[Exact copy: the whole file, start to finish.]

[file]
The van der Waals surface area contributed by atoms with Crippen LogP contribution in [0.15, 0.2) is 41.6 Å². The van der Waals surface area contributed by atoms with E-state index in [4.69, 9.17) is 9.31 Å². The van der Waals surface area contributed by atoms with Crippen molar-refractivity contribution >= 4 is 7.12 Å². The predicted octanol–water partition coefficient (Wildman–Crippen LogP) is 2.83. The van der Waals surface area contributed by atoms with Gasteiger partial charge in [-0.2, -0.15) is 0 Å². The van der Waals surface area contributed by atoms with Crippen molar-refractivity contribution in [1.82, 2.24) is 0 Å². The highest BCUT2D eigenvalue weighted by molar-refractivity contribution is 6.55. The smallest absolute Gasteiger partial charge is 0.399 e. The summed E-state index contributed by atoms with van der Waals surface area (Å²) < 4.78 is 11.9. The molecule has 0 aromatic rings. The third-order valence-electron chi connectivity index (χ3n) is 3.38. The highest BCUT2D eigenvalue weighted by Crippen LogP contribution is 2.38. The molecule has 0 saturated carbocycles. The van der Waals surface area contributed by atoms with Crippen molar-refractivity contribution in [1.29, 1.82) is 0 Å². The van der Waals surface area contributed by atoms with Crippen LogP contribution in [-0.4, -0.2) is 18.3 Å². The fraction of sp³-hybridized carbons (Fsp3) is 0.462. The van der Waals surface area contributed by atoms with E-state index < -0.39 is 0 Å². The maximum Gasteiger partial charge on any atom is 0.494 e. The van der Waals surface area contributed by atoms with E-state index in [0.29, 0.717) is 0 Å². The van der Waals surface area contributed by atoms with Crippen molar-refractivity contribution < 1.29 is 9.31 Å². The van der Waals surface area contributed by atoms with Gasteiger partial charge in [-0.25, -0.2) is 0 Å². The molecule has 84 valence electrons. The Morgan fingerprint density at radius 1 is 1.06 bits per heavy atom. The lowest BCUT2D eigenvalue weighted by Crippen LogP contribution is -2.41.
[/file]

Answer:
The van der Waals surface area contributed by atoms with Crippen LogP contribution in [0.15, 0.2) is 41.6 Å². The van der Waals surface area contributed by atoms with E-state index in [4.69, 9.17) is 9.31 Å². The van der Waals surface area contributed by atoms with Crippen molar-refractivity contribution >= 4 is 7.12 Å². The predicted octanol–water partition coefficient (Wildman–Crippen LogP) is 2.83. The van der Waals surface area contributed by atoms with Gasteiger partial charge in [-0.2, -0.15) is 0 Å². The van der Waals surface area contributed by atoms with Crippen molar-refractivity contribution in [1.82, 2.24) is 0 Å². The highest BCUT2D eigenvalue weighted by molar-refractivity contribution is 6.55. The smallest absolute Gasteiger partial charge is 0.399 e. The summed E-state index contributed by atoms with van der Waals surface area (Å²) < 4.78 is 11.9. The molecule has 0 aromatic rings. The third-order valence-electron chi connectivity index (χ3n) is 3.38. The highest BCUT2D eigenvalue weighted by Crippen LogP contribution is 2.38. The molecule has 0 saturated carbocycles. The van der Waals surface area contributed by atoms with Crippen molar-refractivity contribution in [1.29, 1.82) is 0 Å². The van der Waals surface area contributed by atoms with Crippen LogP contribution in [-0.4, -0.2) is 18.3 Å². The fraction of sp³-hybridized carbons (Fsp3) is 0.462. The van der Waals surface area contributed by atoms with E-state index < -0.39 is 0 Å². The maximum Gasteiger partial charge on any atom is 0.494 e. The van der Waals surface area contributed by atoms with E-state index in [0.29, 0.717) is 0 Å². The van der Waals surface area contributed by atoms with Crippen molar-refractivity contribution < 1.29 is 9.31 Å². The van der Waals surface area contributed by atoms with Gasteiger partial charge in [-0.25, -0.2) is 0 Å². The molecule has 84 valence electrons. The Morgan fingerprint density at radius 1 is 1.06 bits per heavy atom. The lowest BCUT2D eigenvalue weighted by Crippen LogP contribution is -2.41.